Seasonal Affective Disorder or SAD is different than just feeling a little bummed out. SAD corresponds with the seasons, usually starting in late fall and running through all of winter. People who experience SAD can have symptoms ranging from weight gain, low energy, sleeplessness, and difficulty concentrating. Even if your symptoms aren’t that severe, the winter weather can still affect your mood. Days are darker, weather conditions make it more difficult to get outdoors or partake in activities, and it’s the height of flu season. With Covid-19 and increasing social distancing measures, this winter may prove the most difficult many of us have ever seen. It’s not hopeless, though. There are a few ways we can help ourselves survive, and maybe even enjoy, the upcoming winter.
Tips to survive seasonal depression
Stick to a schedule. If you don’t have a schedule, make one. This routine will provide you with discipline, allowing a more productive use of your time. Sticking to a schedule can help you keep a routine and avoid falling into bad, unproductive behaviors like watching TV all day or staying in pajamas, which can lead to laziness and lack of motivation.
Exercise. Exercise, of even the smallest amount, is proven to make us happier. Exercise releases endorphins which are naturally occurring chemicals released by the nervous system to deal with pain and stress. These endorphins can also improve your mood and alleviate depression. Additionally, exercise gets you in shape, boosting your self-confidence and improving energy levels.
Get outdoors. You don’t have to stay cooped up inside just because the weather is getting colder. Fresh air, even if it’s cold, can rejuvenate the body and the change of scenery can recharge the mind. After months of social distancing, it’s more important than ever to enjoy the outdoors. Take up an outdoor sport or take advantage of the slightly warmer pre-winter-weather and go on a hike to enjoy the foliage.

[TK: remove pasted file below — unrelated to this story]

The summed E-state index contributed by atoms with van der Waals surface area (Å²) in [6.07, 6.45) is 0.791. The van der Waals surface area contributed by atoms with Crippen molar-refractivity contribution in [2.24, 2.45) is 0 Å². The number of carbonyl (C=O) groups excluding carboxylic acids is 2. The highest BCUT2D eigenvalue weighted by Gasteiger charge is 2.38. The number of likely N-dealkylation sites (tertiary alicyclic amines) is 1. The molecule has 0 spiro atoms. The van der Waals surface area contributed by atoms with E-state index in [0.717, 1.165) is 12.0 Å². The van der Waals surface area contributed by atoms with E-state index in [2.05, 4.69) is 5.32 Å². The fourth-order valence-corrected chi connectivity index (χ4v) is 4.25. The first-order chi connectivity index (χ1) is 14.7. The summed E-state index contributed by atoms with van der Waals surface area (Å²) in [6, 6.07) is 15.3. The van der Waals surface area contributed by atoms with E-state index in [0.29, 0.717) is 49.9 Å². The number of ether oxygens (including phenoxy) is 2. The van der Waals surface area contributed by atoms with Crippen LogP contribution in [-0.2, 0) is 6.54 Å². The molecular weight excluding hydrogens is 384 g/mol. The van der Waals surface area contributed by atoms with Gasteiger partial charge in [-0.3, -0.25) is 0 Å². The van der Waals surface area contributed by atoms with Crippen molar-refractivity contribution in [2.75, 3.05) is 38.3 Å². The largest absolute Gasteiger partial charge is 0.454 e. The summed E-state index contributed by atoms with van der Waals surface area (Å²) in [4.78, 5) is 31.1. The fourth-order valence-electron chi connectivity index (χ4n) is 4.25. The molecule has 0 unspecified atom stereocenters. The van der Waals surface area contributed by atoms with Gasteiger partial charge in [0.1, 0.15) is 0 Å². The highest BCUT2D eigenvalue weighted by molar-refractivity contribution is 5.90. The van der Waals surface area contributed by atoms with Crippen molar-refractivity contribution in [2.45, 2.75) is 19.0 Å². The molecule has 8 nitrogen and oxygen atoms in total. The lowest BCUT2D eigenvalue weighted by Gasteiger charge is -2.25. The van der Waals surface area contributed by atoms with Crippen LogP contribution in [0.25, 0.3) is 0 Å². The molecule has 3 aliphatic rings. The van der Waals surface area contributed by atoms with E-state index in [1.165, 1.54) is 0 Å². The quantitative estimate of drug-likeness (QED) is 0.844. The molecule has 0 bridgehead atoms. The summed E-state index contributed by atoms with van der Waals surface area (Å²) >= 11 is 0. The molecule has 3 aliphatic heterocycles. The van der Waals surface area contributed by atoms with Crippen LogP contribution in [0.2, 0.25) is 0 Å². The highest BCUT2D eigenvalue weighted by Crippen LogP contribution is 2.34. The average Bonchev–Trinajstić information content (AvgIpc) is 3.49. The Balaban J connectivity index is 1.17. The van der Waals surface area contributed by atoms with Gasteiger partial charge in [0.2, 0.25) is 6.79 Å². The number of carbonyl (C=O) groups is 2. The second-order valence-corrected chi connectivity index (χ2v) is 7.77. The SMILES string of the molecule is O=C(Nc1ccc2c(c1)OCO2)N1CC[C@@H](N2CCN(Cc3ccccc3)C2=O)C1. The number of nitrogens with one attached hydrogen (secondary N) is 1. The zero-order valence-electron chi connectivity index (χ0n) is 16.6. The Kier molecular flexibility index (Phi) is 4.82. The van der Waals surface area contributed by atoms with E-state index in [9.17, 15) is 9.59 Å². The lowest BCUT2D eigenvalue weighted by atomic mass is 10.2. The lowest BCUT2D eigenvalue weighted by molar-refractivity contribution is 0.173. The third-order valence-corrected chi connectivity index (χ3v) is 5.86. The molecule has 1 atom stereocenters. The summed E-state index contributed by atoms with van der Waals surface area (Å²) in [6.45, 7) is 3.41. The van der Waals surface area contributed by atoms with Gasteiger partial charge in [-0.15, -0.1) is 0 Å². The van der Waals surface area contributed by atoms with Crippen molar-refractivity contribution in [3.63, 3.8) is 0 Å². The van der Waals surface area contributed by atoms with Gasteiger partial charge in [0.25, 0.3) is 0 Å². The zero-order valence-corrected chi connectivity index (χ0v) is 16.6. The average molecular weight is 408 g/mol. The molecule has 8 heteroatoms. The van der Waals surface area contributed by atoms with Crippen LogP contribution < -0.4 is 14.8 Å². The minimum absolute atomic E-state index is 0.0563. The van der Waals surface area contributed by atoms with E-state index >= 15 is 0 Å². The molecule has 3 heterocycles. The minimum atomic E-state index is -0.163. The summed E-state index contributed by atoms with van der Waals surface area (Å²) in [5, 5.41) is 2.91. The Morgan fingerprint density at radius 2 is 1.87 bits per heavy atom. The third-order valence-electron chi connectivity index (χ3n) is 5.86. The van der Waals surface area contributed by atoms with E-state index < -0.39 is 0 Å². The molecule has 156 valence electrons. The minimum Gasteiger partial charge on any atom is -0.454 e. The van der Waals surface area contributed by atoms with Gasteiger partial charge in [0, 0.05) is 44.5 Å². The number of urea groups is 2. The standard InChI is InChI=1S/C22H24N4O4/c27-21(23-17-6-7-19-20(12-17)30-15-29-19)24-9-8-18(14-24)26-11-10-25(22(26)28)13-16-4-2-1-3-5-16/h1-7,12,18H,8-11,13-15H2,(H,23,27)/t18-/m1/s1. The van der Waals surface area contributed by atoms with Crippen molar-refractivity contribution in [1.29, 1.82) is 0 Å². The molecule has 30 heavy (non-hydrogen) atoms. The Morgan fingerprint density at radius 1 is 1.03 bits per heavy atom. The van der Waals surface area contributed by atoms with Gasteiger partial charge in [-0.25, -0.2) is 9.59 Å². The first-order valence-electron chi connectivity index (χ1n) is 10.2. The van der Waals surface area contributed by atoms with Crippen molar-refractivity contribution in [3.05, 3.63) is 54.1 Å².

Eat healthy. A good diet is important in maintaining a healthy lifestyle. Junk foods not only make us feel physically bad, they can do a lot of internal harm as well. Foods high in saturated and trans fats can bring down our energy levels and are linked to depression. Choose foods rich in iron, Omega-3s, and Vitamin D like nuts, fish, and vegetables.
Be proactive. Bad weather doesn’t mean you or your mind have to stay stagnant. The winter months are a great time to learn a new skill or improve an old one. Penn Foster offers affordable, online career courses that can be studied at your own pace. Work on eating healthy with a Gourmet Cooking course, spruce up your home with an Interior Decorator certificate, or work on finishing your bachelor’s degree.
Beat the winter blues with Penn Foster
Don’t wait for the season to bring you down. You can find study tips and motivational stories across our social media platforms for inspiration. We also have a rich, engaged student community where you can connect with other students to discuss classes, balancing studies with other responsibilities, as well as anything else that’s on your mind. At Penn Foster, we’re here to support you through it all.